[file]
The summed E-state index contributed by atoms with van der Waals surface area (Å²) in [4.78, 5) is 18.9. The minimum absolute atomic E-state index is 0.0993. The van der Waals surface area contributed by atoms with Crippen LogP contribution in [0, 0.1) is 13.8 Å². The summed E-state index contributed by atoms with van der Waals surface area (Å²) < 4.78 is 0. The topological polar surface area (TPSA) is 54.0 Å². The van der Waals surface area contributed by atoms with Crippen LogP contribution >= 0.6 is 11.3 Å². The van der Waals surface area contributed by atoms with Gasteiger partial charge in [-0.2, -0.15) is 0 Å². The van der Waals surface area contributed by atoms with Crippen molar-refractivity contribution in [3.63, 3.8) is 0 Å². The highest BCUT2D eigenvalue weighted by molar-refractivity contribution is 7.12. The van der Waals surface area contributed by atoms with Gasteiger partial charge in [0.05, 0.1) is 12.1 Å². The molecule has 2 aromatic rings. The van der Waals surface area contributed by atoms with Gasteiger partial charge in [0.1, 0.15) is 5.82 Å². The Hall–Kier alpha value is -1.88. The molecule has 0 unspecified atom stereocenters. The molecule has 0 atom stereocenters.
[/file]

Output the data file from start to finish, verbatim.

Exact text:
The summed E-state index contributed by atoms with van der Waals surface area (Å²) in [4.78, 5) is 18.9. The minimum absolute atomic E-state index is 0.0993. The van der Waals surface area contributed by atoms with Crippen LogP contribution in [0, 0.1) is 13.8 Å². The summed E-state index contributed by atoms with van der Waals surface area (Å²) < 4.78 is 0. The topological polar surface area (TPSA) is 54.0 Å². The van der Waals surface area contributed by atoms with Crippen LogP contribution >= 0.6 is 11.3 Å². The van der Waals surface area contributed by atoms with Gasteiger partial charge in [-0.2, -0.15) is 0 Å². The van der Waals surface area contributed by atoms with Crippen molar-refractivity contribution in [3.63, 3.8) is 0 Å². The highest BCUT2D eigenvalue weighted by molar-refractivity contribution is 7.12. The van der Waals surface area contributed by atoms with Gasteiger partial charge in [0.05, 0.1) is 12.1 Å². The molecule has 2 aromatic rings. The van der Waals surface area contributed by atoms with Gasteiger partial charge in [0.1, 0.15) is 5.82 Å². The Hall–Kier alpha value is -1.88. The molecule has 0 unspecified atom stereocenters. The molecule has 0 atom stereocenters.